Sunday, 16 March 2008

Eddington number


The Eddington number, E, is the number of days in your life when you have cycled more than E miles.

It originates with Arthur Eddington, who was a physicist, who reached an E-number of 87 by the time he died in 1944.

Counting from the beginning of this year, my Eddington number is 11. Ouch.

The thing is that you have to plan ahead to reach higher numbers. I could increase my E to 15 fairly easily by doing a few trips of 15 miles, but after that, none of them would count, because an E-number of 16 only counts trips of 16 miles or more.

I have already "banked" seven rides that will count towards an E-number of 20, five rides that will count towards an E-number of 30, and two that will count towards an E-number of 40.

At the moment I am finding it quite a neat measure for stretching the distances I am covering, but like all these things if you start thinking too far ahead, it all gets a bit discouraging.

9 comments:

Martin. said...

Four, working on five.

edgemaster said...

Wow, really awesome scheme, coming here after reading your latest blog entry (via OSM Planet).
I did watch the BBC drama about Eddington and found it very inspiring that I should get out cycling more.
I really only manage the 1mile to and from school each day, and the occasional (seemingly mammoth, but not really due to the slowness) OSM survey,...

Jeff said...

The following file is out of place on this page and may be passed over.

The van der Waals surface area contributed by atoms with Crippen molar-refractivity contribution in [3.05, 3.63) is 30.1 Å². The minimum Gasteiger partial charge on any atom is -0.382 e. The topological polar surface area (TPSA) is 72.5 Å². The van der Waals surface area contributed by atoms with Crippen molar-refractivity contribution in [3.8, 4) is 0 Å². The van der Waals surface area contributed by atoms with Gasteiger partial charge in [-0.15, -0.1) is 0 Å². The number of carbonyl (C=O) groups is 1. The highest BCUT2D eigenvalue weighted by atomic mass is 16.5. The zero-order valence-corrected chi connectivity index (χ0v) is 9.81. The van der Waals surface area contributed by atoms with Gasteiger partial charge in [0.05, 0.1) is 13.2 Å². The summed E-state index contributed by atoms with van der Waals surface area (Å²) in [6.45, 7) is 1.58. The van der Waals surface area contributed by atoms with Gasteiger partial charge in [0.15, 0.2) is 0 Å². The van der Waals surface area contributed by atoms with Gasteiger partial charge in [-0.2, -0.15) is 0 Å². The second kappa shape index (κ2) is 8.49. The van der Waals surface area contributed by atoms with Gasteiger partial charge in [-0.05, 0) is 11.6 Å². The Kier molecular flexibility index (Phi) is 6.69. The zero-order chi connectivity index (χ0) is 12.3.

Thanks for your post about this! I just found the link to your blog through Wikipedia. But I'd like to clarify that Eddington didn't call it the Eddington Number, nor refer to it as E -- it's a quantity one of my thesis advisors brought to my attention long ago. It's indeed a fun way to track progress, though since I got into trail riding, my distances have been shorter and my number has stalled out. I hope you won't mind if I add a link to my original article about all this, including Chandrasekhar's description of Eddington's biking. Eddington Number. The "E" is a great motivator!

gom1 said...

Of course you can Jeff - it's a nice article on Eddington, and much more deserving of a read than my little post.

How are things in Flagstaff? I have happy memories of passing through on the way from Phoenix to the canyon, and other attractions, back in the 80's (in a car, not on a bike!)

Jeff said...

All's well in Flag; it's a great town. Perchance, I was trying to push my E from 27 to 28 Monday and got caught in a hailstorm. I'm trying to get back to some longer rides as well as trail work, but so much for that attempt. Some other time!

Anonymous said...

My parents lived in Eddington's house in Cambridge shortly after his death and acquired some books that had been left behind including a couple of cycling guides. I thought you might be interested in these scans from one of them - these pocket books will be what he was actually carrying with him as he accumulated that Eddington number ...

http://www.jbsc13407.pwp.blueyonder.co.uk/oddments/edcycle1.jpg

http://www.jbsc13407.pwp.blueyonder.co.uk/oddments/edcycle2.jpg

regards
John Butler

gom1 said...

Many thanks for these John. I hope you don't mind if I use one of them for another post (with credit).

Anonymous said...

Please do - the books are wonders of compactness having about 250 pages each in a thickness of about 3/8"

John Butler
Edinburgh

gom1 said...

More about all this on a new post here